One of the things I love doing as a sex educator (and an educator in general) is discovering parallels between different modes of communication and models for seeing the world. Sometimes this leads to me pointing out funny reversals in sexism, and sometimes it takes the form of applying ideas from gender studies to folklore studies, or vice versa. I especially love pulling concepts from the creative arts when teaching about how people conceptualize relationships and sexuality.
Recently, I came across a blog post from a writing coach titled Who is living your dream? In it, author Alexandra Franzen describes meeting a superstar in her field. She was worried she’d be intensely jealous of this person… but realized that in fact she didn’t at all feel envious of this person, because she wasn’t living Franzen’s dream.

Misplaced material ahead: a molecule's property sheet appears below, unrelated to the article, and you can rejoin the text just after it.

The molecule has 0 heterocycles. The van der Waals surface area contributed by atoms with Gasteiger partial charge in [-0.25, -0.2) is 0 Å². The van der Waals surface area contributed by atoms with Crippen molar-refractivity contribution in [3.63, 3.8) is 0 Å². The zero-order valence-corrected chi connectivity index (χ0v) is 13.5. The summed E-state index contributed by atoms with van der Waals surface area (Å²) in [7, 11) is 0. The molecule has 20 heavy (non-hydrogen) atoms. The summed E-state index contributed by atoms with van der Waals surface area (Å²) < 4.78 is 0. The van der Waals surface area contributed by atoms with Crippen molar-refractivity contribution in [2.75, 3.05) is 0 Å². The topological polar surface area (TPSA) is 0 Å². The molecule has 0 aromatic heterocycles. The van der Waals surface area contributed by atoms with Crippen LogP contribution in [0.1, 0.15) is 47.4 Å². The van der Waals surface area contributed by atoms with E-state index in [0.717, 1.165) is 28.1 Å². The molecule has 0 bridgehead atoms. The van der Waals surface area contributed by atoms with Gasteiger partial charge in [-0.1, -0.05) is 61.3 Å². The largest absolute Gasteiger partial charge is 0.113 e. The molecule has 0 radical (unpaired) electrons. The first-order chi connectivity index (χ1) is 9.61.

Why is this a sex ed thing? I believe that because we’re not taught healthy relationship skills in American culture, a lot of us lack the vocabulary to articulate what we want in our relationships and sex lives. We miss out on the tools to help us develop our relationship communication skills, our introspection about what’s desirable, and our ability to build intimacy and trust.
In the blog post, Franzen gives this advice: “Jealousy can be a teacher if you lean in… close. And if you’re willing to feel it, explore it and hunt for the patterns.”
This is pretty different from portrayals of jealousy as negative, destructive, and indicative of insecurity. I’ve blogged over at MySexProfessor.com about communication techniques for discussing jealousy productively, and about compersion, which has often been described as the opposite of jealousy. Here, though, I think it’s neat to take advice about career and life jealousy and apply it to relationships and sex: whose relationships and whose sex life make you feel jealous? Maybe that feeling (unpleasant though it might be) is worth exploring. Maybe you could make jealousy your guide in figuring out what you want.
Treating jealousy like another tool in the self-discovery toolbox could have wonderful implications for recuperating this maligned emotion, as well as for our own abilities to pursue happiness. Why not try it?